Parliament & Politics: Ministers still blocking questions

OPEN GOVERNMENT
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The Independent Online
MINISTERS ARE still blocking MPs' questions despite commitments to freedom of information, a Commons committee said last night.

The Public Administration Committee said MPs may find it just as difficult to get information from the Government after the Freedom of Information legislation becomes law. Ironically, members of the public will have more right to know than MPs, who might have to abandon their system of written questions, resorting instead to paying a fee for information as the public will do under the new law.

The committee surveyed 120 questions that ministers refused to answer in 1996-97, but when it asked departments to explain why, all but two refused on the grounds that they could not comment on the actions of the previous government. The reply from the Lord Chancellor, Lord Irvine of Lairg - one of the respondents who did try to explain - showed that in most cases Labour ministers would have blocked the questions just as their predecessors had.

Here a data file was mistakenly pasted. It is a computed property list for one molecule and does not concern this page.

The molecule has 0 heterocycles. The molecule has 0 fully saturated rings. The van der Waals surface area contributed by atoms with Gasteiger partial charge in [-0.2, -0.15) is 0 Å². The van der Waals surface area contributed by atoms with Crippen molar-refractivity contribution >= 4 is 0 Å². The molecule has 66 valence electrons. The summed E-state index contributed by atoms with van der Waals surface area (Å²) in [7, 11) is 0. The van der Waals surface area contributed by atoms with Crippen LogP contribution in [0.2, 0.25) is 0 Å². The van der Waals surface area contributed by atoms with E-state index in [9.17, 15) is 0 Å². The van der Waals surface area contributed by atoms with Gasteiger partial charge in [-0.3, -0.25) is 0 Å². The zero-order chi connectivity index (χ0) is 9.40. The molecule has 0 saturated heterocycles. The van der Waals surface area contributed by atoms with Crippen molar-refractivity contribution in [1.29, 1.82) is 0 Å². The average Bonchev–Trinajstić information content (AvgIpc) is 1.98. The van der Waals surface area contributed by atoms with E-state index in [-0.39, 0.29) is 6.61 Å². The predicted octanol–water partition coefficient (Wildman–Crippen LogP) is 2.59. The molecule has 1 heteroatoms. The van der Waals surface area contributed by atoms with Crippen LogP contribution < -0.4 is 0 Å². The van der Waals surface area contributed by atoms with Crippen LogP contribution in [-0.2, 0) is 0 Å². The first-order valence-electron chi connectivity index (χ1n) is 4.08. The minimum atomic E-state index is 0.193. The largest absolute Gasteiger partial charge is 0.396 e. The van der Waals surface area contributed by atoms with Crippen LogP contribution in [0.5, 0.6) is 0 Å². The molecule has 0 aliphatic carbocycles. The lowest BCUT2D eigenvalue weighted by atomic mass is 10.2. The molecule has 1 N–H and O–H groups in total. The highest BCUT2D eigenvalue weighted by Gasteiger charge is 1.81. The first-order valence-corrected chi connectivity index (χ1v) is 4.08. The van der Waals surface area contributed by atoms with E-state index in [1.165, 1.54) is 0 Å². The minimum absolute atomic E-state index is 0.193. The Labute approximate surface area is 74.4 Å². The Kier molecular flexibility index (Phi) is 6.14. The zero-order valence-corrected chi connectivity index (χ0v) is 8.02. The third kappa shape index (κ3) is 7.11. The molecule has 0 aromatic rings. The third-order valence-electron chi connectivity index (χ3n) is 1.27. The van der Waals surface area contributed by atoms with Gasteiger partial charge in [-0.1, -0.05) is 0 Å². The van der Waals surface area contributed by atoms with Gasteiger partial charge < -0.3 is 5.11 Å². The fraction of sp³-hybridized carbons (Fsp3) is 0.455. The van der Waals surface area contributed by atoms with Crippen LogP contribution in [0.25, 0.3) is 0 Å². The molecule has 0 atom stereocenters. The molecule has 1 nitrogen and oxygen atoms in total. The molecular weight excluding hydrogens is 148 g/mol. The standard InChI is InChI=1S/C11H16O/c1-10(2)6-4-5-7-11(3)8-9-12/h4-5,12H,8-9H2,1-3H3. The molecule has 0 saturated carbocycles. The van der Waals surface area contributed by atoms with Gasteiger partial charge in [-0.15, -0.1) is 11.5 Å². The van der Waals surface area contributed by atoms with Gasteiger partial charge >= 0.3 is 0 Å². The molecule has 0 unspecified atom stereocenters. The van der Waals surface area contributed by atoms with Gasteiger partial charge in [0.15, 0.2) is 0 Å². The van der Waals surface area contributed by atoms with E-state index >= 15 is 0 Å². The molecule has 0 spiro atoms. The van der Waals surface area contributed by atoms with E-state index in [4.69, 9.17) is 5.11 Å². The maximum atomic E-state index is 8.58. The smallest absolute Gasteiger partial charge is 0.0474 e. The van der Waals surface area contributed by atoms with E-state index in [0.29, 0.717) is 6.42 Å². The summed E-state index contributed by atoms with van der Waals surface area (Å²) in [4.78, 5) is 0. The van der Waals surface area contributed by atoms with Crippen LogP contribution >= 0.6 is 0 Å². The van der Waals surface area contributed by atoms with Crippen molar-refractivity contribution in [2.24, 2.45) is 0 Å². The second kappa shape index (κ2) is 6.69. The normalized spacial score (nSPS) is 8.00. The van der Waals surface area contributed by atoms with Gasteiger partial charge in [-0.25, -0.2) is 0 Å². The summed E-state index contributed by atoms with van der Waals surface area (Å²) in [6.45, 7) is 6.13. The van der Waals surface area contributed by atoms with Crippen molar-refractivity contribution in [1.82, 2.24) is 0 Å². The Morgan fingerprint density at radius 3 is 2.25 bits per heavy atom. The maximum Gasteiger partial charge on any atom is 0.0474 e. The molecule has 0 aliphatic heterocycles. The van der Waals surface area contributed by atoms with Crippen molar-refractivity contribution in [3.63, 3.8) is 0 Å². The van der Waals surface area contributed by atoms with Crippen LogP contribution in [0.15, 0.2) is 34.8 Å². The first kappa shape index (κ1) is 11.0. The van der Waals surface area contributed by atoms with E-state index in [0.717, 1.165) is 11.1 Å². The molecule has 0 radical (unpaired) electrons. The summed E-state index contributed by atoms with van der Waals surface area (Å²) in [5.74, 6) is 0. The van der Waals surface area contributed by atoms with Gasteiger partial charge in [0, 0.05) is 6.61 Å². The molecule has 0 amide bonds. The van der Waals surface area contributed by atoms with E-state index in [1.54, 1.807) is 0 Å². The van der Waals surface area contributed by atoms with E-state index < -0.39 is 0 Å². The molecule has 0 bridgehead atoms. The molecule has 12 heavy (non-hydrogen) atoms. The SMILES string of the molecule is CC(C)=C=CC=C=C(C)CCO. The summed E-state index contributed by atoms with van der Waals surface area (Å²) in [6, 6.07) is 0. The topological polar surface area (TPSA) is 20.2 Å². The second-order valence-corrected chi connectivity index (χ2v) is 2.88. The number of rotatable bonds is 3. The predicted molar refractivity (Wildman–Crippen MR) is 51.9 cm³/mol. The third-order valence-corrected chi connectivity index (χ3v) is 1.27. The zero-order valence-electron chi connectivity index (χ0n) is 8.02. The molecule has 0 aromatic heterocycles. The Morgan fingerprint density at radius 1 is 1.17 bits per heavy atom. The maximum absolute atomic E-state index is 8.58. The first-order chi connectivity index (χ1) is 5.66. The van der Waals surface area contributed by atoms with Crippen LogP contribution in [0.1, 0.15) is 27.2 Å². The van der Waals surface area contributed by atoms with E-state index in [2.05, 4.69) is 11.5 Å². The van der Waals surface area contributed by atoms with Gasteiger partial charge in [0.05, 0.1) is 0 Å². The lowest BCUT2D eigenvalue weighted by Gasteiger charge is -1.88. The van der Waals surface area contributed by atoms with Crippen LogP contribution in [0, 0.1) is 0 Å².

"In most cases the minister's response would have been the same in this session as it was in the last session," the report said. "In general, the responses do not seem to sit well with the commitment of freedom of information to which they all refer."

The MPs' system will remain broadly the same under the new system, but the public will have much more access to information, so ordinary citizens might be in a better position, the report said. "It would be absurd if the private request should be a better method of obtaining an answer from the Government than the public request in Parliament. Ministers should continue to be held to account in Parliament," it said.

The committee also complained that government departments were still failing to cite the relevant part of the Code of Practice on Access to Government Information when refusing to answer MPs' questions. Usually they cited commercial confidentiality, security or the confidentiality of law enforcement operations, it said.

"We are disappointed by this failure by many departments to adopt a practice accepted by the Government," the report added.

Among the subjects on which the previous government refused to answer questions were class sizes, student housing and the number of dentists who were re-training.

Among the issues regarded as commercially sensitive were the amount of coal shipped through each port and the findings of inspectors on off-shore oil and gas rigs.

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